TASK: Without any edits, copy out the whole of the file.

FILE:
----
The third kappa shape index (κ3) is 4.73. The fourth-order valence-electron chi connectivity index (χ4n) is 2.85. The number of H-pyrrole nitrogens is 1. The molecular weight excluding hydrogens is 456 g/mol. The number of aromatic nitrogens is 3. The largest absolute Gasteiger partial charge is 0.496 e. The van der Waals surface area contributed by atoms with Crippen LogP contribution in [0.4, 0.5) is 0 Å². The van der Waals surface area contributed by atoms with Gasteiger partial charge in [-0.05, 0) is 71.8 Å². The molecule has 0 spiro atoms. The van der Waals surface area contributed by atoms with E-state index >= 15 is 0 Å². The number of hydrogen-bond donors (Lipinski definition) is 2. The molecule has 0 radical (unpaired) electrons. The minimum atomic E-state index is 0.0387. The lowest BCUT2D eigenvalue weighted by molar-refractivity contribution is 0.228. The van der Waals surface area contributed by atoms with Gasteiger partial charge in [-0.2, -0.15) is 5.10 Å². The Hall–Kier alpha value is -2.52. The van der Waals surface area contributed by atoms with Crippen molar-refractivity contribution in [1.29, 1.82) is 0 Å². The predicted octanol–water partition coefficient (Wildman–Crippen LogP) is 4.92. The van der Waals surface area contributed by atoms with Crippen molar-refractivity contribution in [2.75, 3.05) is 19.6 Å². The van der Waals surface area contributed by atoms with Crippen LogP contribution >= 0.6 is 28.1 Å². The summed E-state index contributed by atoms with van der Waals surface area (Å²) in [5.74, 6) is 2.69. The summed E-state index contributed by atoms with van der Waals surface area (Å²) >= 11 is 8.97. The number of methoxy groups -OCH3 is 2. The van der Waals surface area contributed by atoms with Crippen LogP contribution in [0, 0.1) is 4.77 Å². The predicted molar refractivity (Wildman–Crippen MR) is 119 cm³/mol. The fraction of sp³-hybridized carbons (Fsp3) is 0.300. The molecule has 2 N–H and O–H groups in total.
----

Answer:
The third kappa shape index (κ3) is 4.73. The fourth-order valence-electron chi connectivity index (χ4n) is 2.85. The number of H-pyrrole nitrogens is 1. The molecular weight excluding hydrogens is 456 g/mol. The number of aromatic nitrogens is 3. The largest absolute Gasteiger partial charge is 0.496 e. The van der Waals surface area contributed by atoms with Crippen LogP contribution in [0.4, 0.5) is 0 Å². The van der Waals surface area contributed by atoms with Gasteiger partial charge in [-0.05, 0) is 71.8 Å². The molecule has 0 spiro atoms. The van der Waals surface area contributed by atoms with E-state index >= 15 is 0 Å². The number of hydrogen-bond donors (Lipinski definition) is 2. The molecule has 0 radical (unpaired) electrons. The minimum atomic E-state index is 0.0387. The lowest BCUT2D eigenvalue weighted by molar-refractivity contribution is 0.228. The van der Waals surface area contributed by atoms with Gasteiger partial charge in [-0.2, -0.15) is 5.10 Å². The Hall–Kier alpha value is -2.52. The van der Waals surface area contributed by atoms with Crippen molar-refractivity contribution in [1.29, 1.82) is 0 Å². The predicted octanol–water partition coefficient (Wildman–Crippen LogP) is 4.92. The van der Waals surface area contributed by atoms with Crippen molar-refractivity contribution in [2.75, 3.05) is 19.6 Å². The van der Waals surface area contributed by atoms with Crippen LogP contribution >= 0.6 is 28.1 Å². The summed E-state index contributed by atoms with van der Waals surface area (Å²) in [5.74, 6) is 2.69. The summed E-state index contributed by atoms with van der Waals surface area (Å²) >= 11 is 8.97. The number of methoxy groups -OCH3 is 2. The van der Waals surface area contributed by atoms with Crippen LogP contribution in [0, 0.1) is 4.77 Å². The predicted molar refractivity (Wildman–Crippen MR) is 119 cm³/mol. The fraction of sp³-hybridized carbons (Fsp3) is 0.300. The molecule has 2 N–H and O–H groups in total.